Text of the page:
Saturday, December 6, 2008

Panthers-Bucs: The Preview

It is the biggest regular season game, perhaps, in franchise history for the Panthers. They have a chance to take over possession of first place in the NFC South, and they get to do it on the NFL's biggest regular season stage. So much rides on this game for Carolina, it's hard to bring it all together in one blog post, but we'll try.

Something's gotta give

The Panther rushing attack is no longer a wishful idea for the team. It is a potent piece of the offense, on par, if not ahead of the pace they had going during the Super Bowl season in 2003. Stephen Davis was the motor for that 2003 team. DeAngelo Williams and Jonathan Stewart carry that load now. Williams is on the verge of becoming the Panthers 1st drafted running back to break through the 1,000 yard season barrier (he's at 955 coming into Monday night). Williams has been the straw that has stirred the running game drink this season, while Stewart has been a more than capable compliment to Williams. Stewart could eclipse 700 yards as a rookie, which would certainly be beyond respectable.

That ground attack will get a stern test Monday, facing a Bucs defense that has given up just 1 rushing touchdown all season long. Think about that. After 12 games, they have given up 1 TD on the ground. 1. Mind boggling, yet a testament to Monte Kiffin's defensive scheming. The Bucs are no wall flowers, as they play a nasty brand of defense. For Carolina to succeed on the ground, it will come down to execution and will. Carolina's offensive line has to win the battle up front (nothing new there), but to do that, they simply have to want it more. They have to try and do to the Bucs what they were doing to the Packers this past Sunday. Tampa Bay is far superior to Green Bay, both in their personnel, and their health. Green bay was very banged up-Tampa is not.

Smith and his razor glove

Bucs Head Coach Jon Gruden said of Steve Smith, "that guy is like Freddie Krueger to me," comparing Smith to the 80's horror film character from the nightmare on Elm Street films. Smith, of course, doesn't have the facial scarring of Freddie, but he does have the ability to give the Bucs fits. Smith has 5 100 yard receiving games against Tampa, all against Gruden-coached teams. Does Smith have to blow up against the Bucs? Not necessarily, but he does have to do enough to keep the Bucs defense honest. Smith's ability to draw at least a cornerback, and then a safety shading to his side of the field means the Panthers could exploit the Bucs with the run game. Once Tampa decides against offering help on Smith, the Panthers could make some hay downfield in the air. Jake Delhomme wants to run the ball first, again, no revelation there. Success on the ground will lead to success in the air. Smith isn't the only receiving option, of course. Muhsin Muhammad could prove to be vital, as well as tight ends Jeff King and Dante Rosario. Would it be far fetched to think the Panthers might try to set up some short screens and keep the Bucs off balance that way? Would sure make things interesting.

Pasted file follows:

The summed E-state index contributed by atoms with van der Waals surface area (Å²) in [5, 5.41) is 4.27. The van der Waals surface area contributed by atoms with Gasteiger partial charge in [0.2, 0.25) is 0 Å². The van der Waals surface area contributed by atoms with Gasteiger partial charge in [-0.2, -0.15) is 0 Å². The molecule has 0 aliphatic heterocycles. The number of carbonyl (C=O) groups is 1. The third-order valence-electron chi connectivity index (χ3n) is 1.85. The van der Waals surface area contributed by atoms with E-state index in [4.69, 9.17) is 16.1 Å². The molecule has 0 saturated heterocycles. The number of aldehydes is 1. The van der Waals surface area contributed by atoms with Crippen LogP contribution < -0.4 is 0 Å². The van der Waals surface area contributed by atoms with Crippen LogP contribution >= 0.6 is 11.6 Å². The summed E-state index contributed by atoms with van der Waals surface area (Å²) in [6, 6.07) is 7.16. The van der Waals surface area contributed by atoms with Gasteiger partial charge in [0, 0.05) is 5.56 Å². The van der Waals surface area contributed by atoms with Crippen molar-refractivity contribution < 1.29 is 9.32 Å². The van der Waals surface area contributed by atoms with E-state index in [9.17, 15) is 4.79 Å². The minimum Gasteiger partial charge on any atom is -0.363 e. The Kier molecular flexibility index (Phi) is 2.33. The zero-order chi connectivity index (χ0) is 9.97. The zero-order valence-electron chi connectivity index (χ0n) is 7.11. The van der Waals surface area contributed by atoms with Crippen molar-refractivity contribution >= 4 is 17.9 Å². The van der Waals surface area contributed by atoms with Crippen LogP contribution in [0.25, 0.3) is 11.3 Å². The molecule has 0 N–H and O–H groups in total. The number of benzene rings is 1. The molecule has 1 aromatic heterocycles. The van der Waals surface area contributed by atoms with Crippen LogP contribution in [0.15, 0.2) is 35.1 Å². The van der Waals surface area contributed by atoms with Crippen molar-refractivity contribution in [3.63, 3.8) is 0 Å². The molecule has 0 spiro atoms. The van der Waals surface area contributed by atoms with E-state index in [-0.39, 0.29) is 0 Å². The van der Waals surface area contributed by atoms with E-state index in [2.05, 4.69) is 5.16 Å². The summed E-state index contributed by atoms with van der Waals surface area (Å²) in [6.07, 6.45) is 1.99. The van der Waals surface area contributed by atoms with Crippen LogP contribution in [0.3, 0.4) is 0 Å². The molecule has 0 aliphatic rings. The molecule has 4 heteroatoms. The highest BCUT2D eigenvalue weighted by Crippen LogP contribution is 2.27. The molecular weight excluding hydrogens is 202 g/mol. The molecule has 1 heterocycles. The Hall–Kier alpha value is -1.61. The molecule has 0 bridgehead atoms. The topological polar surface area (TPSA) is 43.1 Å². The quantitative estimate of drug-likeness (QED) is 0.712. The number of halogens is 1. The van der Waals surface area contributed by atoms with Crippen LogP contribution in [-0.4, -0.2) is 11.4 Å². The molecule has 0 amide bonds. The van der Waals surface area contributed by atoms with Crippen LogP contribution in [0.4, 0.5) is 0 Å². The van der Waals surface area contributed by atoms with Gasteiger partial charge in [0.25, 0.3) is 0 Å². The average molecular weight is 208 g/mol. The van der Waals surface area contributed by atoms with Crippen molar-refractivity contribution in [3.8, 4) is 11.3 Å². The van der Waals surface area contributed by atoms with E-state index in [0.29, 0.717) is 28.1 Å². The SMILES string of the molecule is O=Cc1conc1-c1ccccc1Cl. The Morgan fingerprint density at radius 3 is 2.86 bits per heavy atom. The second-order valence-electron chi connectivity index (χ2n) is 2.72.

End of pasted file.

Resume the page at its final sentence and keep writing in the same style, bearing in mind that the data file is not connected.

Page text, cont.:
Defense needs to bring the jam

The Panther defense has been chewed up of late, allowing a boat load of points, yet the team has won 3 of 4 in that time. Incidentally, the Panthers have not been nearly as dominant as they were before their bye week. Since that time, they have been shredded in the pass game, and allowed plenty of yardage on the ground. What needs to change? Simply put: attitude. Carolina's defenders need to take the field on Monday with the feeling that no one is gaining anything on them. They have to "bring the jam," so to speak. Deliver hard hits, wrap up at the point of contact, drive the Bucs into the turf. The element of "nasty" has been missing from this team for some time. Monday would be the perfect time to find it again.

Keep Jeff Garcia will be object number 1. The Bucs are down to Cadillac Williams as their running back (although Warrick Dunn has shown he still has tread on his tires). Williams tore up his knee 14 months ago, at Bank of America Stadium. He capped his comeback to the field last week, as he scored a rushing touchdown. Will the memories of his injury come back to him? Maybe. The ability to bottle up Garcia will go a long way in forcing the Bucs to try the ground attack, or go through the air. Garcia's ability to use his legs to keep plays alive has been the achilles heel of the Panthers. Carolina simply can not allow Garcia to have additional time. Don't be surprised if the Panthers employ LB Thomas Davis in his "spy" role, the one that was so successful against Michael Vick. Garcia is not the running threat that Vick was, but he is still dangerous with his feet.

Forget the first meeting

It was week 6. The Bucs blocked a punt and scored a TD off the block. The Panthers dug themselves a hole that they simply could not climb out of, thanks to interceptions that came off deflected passes. That game is gone. Over. It can not be changed. Forget it, don't dwell on it, and if anything, use it as a motivator. Carolina can not afford to lose this game, let alone be embarrassed in it. They have everything to play for, with a lot they can lose in the process. All season long, there has been a fan that sits behind the Carolina bench. Every home game, that fan has had a sign that says "Play this game like...." and then lists 3 items underneath. Things like "home field depends on it," or "first place in the division is on the line," things like that. The fan then underscores the points with the simply line at the end, "because it is."

I'll save that fan some time for Monday. All the sign needs to say is, "play this game like your season depends on it. Because it does."

Prediction: Carolina 23 Tampa Bay 17

Mike Solarte

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